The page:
These findings suggest that membrane potential in human median sensory axons is more negative than in superficial radial axons, possibly due to greater activity of electrogenic Na(+)/K(+) pump. These results may reflect adaptation to impulses load carried by median axons that would be far greater with a higher frequency.
Biophysical properties are not identical in different human sensory axons, and therefore their responses to disease may differ.
Clinical neurophysiology: official journal of the International Federation of Clinical Neurophysiology 12/2011; 123(7):1440-5. · 3.12 Impact Factor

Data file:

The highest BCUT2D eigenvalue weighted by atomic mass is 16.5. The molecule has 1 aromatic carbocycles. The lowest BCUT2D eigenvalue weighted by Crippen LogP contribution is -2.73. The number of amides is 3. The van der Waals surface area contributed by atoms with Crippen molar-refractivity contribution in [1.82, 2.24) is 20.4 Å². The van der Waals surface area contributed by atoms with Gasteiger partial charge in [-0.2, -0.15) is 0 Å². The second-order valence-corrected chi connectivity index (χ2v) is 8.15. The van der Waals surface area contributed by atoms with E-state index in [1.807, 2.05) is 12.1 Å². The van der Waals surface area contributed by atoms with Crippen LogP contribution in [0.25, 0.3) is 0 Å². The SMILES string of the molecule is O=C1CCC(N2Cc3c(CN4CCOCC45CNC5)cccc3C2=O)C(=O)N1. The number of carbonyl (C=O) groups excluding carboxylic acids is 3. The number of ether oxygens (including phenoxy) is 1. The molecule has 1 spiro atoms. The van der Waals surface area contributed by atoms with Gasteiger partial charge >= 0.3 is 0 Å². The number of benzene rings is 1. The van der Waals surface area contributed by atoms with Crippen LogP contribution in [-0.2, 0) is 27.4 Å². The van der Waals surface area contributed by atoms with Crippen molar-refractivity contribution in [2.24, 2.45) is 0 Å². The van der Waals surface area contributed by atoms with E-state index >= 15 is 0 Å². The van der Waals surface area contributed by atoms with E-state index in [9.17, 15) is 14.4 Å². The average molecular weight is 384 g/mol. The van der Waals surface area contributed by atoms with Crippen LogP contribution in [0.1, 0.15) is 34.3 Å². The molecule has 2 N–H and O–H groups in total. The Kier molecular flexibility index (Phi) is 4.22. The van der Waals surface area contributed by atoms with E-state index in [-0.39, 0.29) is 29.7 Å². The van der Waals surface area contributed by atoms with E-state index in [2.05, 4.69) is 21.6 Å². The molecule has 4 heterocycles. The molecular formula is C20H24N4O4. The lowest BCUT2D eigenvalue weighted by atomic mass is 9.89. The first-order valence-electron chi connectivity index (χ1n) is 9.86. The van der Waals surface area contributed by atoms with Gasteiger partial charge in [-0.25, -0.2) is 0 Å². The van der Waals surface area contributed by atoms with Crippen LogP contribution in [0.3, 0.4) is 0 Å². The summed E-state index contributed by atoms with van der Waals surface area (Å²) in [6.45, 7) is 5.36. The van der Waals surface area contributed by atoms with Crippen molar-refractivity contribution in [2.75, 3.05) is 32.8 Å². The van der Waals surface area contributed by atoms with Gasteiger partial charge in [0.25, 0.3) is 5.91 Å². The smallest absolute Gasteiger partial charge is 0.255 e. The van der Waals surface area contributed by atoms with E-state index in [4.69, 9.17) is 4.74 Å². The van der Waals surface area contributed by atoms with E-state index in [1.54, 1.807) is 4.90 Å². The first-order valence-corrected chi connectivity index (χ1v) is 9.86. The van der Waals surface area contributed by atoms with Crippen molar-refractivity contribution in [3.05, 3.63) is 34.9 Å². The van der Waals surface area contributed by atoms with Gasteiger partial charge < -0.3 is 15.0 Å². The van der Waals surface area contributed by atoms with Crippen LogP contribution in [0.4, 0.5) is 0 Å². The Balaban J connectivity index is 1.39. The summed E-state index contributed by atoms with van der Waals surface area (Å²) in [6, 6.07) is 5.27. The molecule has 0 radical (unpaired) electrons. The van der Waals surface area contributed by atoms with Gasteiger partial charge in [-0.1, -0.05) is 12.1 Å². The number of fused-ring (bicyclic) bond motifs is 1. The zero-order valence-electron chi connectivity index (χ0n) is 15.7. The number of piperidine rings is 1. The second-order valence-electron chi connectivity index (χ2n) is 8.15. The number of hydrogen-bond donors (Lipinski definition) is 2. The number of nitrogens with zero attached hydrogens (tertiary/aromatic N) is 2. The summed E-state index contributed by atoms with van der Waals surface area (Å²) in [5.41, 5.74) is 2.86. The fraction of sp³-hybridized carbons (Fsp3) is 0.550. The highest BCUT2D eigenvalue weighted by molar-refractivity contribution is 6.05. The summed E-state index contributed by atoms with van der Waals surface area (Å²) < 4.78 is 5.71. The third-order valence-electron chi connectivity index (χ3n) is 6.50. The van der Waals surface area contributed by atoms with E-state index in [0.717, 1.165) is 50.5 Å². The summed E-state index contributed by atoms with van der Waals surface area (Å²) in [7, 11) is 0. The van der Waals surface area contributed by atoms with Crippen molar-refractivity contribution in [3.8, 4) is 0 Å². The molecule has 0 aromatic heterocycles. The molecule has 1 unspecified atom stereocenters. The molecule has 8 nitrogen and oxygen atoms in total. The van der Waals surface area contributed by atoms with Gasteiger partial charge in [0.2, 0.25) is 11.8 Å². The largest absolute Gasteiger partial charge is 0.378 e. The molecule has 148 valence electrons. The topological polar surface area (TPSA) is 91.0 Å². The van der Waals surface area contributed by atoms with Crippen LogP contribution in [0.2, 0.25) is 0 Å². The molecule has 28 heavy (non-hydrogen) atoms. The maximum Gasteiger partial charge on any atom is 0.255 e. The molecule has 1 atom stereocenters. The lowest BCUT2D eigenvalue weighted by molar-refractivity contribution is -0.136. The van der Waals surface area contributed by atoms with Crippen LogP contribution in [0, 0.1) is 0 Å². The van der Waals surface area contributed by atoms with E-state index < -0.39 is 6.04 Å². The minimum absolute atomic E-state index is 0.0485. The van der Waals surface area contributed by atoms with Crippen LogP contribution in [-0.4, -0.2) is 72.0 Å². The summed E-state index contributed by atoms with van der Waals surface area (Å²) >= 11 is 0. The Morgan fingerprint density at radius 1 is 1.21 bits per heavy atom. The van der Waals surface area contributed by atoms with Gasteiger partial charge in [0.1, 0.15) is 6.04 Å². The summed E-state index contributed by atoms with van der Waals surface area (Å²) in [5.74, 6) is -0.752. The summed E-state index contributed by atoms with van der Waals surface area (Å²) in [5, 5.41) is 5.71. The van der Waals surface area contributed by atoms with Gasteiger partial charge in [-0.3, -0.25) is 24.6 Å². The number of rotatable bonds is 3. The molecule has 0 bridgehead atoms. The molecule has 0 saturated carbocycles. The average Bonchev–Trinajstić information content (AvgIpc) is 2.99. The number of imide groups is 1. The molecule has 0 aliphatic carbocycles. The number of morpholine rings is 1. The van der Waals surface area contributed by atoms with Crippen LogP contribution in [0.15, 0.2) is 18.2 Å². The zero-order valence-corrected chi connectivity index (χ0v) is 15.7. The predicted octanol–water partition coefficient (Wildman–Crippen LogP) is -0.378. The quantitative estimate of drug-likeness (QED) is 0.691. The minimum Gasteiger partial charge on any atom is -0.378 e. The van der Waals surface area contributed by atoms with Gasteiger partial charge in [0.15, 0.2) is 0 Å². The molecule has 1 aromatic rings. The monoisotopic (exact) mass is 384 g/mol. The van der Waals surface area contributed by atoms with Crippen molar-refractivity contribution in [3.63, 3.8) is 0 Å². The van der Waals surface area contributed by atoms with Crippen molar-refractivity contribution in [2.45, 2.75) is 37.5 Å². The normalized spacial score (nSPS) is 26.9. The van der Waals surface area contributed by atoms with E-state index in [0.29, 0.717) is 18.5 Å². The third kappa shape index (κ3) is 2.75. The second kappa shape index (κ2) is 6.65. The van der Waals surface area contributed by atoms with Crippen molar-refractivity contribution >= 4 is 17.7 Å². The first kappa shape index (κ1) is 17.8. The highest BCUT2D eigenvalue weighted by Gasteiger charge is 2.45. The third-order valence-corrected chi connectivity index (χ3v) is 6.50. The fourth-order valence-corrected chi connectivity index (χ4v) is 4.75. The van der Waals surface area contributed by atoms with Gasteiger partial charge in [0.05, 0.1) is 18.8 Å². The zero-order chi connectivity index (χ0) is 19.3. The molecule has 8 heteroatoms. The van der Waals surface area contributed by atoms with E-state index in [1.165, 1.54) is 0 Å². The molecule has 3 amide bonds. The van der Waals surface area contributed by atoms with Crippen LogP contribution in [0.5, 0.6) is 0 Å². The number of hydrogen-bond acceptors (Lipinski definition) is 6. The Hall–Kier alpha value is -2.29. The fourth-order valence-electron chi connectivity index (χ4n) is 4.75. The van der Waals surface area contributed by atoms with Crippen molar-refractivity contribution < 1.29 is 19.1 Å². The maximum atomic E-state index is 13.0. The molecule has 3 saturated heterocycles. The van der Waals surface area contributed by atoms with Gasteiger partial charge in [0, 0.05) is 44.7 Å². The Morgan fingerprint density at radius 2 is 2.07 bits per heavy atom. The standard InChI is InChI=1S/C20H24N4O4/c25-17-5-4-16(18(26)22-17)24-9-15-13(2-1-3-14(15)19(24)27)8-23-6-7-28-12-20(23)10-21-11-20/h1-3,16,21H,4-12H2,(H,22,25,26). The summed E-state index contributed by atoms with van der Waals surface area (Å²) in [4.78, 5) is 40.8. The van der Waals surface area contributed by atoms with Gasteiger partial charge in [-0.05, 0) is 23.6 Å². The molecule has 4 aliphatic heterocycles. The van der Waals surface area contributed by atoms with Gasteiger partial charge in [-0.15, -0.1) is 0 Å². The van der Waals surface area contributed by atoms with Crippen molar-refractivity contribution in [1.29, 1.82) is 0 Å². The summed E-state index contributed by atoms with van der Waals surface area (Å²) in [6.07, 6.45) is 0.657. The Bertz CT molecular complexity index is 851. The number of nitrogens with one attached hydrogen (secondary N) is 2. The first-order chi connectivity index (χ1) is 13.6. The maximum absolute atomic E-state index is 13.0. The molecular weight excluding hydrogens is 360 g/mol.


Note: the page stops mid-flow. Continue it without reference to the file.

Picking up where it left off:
[show abstract][hide abstract] ABSTRACT: Fasciculation is a characteristic feature of ALS. Nerve excitability studies have shown increased persistent sodium currents and reduced potassium currents in motor axons of ALS patients, both of which lead to axonal hyperexcitability and thereby generation of fasciculations. The present study was undertaken to investigate whether abnormal axonal excitability indices are correlated with survival in ALS patients. A total of 112 consecutive patients with sporadic ALS were followed-up until endpoint (death or tracheostomy). Univariate analyses revealed longer strength-duration time constant (SDTC) was associated with a shorter survival. In multivariate analyses using the Cox proportional hazard model, onset age>60 years and longer SDTC were strong predictors of shorter survival. Assuming that SDTC depends on nodal persistent sodium conductances, our results showed that an increased persistent sodium current is strong and independent predictor for short survival of ALS patients. These findings support the hypothesis that membrane hyperexcitability would contribute to motor neuronal death in ALS.